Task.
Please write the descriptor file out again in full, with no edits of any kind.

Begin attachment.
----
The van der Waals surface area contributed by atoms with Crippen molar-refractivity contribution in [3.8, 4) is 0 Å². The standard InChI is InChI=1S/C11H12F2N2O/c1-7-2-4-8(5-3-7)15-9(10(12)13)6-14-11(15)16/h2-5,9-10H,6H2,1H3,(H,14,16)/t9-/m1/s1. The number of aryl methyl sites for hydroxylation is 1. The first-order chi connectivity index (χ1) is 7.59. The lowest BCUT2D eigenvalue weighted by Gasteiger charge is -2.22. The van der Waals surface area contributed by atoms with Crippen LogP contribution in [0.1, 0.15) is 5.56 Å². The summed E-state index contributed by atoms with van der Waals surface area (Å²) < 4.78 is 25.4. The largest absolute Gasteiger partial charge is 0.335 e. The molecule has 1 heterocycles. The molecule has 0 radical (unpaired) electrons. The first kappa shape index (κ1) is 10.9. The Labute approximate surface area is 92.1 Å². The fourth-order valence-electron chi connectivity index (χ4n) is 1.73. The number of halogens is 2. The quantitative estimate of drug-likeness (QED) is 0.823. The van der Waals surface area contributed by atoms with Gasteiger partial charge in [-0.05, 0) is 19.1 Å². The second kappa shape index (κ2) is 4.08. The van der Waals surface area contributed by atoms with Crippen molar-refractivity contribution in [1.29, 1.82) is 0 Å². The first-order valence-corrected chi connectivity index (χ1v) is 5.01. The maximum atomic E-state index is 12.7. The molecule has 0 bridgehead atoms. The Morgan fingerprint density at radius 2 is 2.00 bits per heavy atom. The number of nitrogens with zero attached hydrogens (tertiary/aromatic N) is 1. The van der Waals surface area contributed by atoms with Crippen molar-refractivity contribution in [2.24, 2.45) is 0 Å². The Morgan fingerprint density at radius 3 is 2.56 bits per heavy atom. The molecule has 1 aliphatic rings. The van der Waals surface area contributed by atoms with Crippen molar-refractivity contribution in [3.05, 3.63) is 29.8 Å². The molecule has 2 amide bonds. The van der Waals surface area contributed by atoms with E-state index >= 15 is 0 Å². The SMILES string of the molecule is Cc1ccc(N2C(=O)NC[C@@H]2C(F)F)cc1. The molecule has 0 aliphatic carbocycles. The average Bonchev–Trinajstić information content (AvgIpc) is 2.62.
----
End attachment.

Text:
The van der Waals surface area contributed by atoms with Crippen molar-refractivity contribution in [3.8, 4) is 0 Å². The standard InChI is InChI=1S/C11H12F2N2O/c1-7-2-4-8(5-3-7)15-9(10(12)13)6-14-11(15)16/h2-5,9-10H,6H2,1H3,(H,14,16)/t9-/m1/s1. The number of aryl methyl sites for hydroxylation is 1. The first-order chi connectivity index (χ1) is 7.59. The lowest BCUT2D eigenvalue weighted by Gasteiger charge is -2.22. The van der Waals surface area contributed by atoms with Crippen LogP contribution in [0.1, 0.15) is 5.56 Å². The summed E-state index contributed by atoms with van der Waals surface area (Å²) < 4.78 is 25.4. The largest absolute Gasteiger partial charge is 0.335 e. The molecule has 1 heterocycles. The molecule has 0 radical (unpaired) electrons. The first kappa shape index (κ1) is 10.9. The Labute approximate surface area is 92.1 Å². The fourth-order valence-electron chi connectivity index (χ4n) is 1.73. The number of halogens is 2. The quantitative estimate of drug-likeness (QED) is 0.823. The van der Waals surface area contributed by atoms with Gasteiger partial charge in [-0.05, 0) is 19.1 Å². The second kappa shape index (κ2) is 4.08. The van der Waals surface area contributed by atoms with Crippen molar-refractivity contribution in [1.29, 1.82) is 0 Å². The first-order valence-corrected chi connectivity index (χ1v) is 5.01. The maximum atomic E-state index is 12.7. The molecule has 0 bridgehead atoms. The Morgan fingerprint density at radius 2 is 2.00 bits per heavy atom. The number of nitrogens with zero attached hydrogens (tertiary/aromatic N) is 1. The van der Waals surface area contributed by atoms with Crippen molar-refractivity contribution in [2.24, 2.45) is 0 Å². The Morgan fingerprint density at radius 3 is 2.56 bits per heavy atom. The molecule has 1 aliphatic rings. The van der Waals surface area contributed by atoms with Crippen molar-refractivity contribution in [3.05, 3.63) is 29.8 Å². The molecule has 2 amide bonds. The van der Waals surface area contributed by atoms with E-state index >= 15 is 0 Å². The SMILES string of the molecule is Cc1ccc(N2C(=O)NC[C@@H]2C(F)F)cc1. The molecule has 0 aliphatic carbocycles. The average Bonchev–Trinajstić information content (AvgIpc) is 2.62.